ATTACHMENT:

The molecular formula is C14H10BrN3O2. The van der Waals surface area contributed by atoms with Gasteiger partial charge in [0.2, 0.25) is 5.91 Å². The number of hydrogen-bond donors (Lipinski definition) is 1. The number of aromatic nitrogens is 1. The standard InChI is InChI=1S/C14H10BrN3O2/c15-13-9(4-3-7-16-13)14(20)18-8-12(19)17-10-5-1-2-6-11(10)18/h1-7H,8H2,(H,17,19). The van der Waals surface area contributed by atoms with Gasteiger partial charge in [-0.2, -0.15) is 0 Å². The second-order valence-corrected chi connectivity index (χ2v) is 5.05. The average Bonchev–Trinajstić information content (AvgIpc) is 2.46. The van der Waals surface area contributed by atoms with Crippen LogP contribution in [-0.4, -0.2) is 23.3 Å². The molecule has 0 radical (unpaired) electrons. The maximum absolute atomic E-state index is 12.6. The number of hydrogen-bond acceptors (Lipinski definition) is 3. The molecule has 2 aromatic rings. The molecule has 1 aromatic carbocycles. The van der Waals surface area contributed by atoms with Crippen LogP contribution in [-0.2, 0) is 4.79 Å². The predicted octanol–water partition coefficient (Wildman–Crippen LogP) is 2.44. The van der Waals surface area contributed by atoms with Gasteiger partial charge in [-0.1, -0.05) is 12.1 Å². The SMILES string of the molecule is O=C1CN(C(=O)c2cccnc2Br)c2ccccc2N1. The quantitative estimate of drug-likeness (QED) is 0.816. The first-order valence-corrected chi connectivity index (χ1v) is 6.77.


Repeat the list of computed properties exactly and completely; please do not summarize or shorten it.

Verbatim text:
The molecular formula is C14H10BrN3O2. The van der Waals surface area contributed by atoms with Gasteiger partial charge in [0.2, 0.25) is 5.91 Å². The number of hydrogen-bond donors (Lipinski definition) is 1. The number of aromatic nitrogens is 1. The standard InChI is InChI=1S/C14H10BrN3O2/c15-13-9(4-3-7-16-13)14(20)18-8-12(19)17-10-5-1-2-6-11(10)18/h1-7H,8H2,(H,17,19). The van der Waals surface area contributed by atoms with Gasteiger partial charge in [-0.2, -0.15) is 0 Å². The second-order valence-corrected chi connectivity index (χ2v) is 5.05. The average Bonchev–Trinajstić information content (AvgIpc) is 2.46. The van der Waals surface area contributed by atoms with Crippen LogP contribution in [-0.4, -0.2) is 23.3 Å². The molecule has 0 radical (unpaired) electrons. The maximum absolute atomic E-state index is 12.6. The number of hydrogen-bond acceptors (Lipinski definition) is 3. The molecule has 2 aromatic rings. The molecule has 1 aromatic carbocycles. The van der Waals surface area contributed by atoms with Crippen LogP contribution in [-0.2, 0) is 4.79 Å². The predicted octanol–water partition coefficient (Wildman–Crippen LogP) is 2.44. The van der Waals surface area contributed by atoms with Gasteiger partial charge in [-0.1, -0.05) is 12.1 Å². The SMILES string of the molecule is O=C1CN(C(=O)c2cccnc2Br)c2ccccc2N1. The quantitative estimate of drug-likeness (QED) is 0.816. The first-order valence-corrected chi connectivity index (χ1v) is 6.77.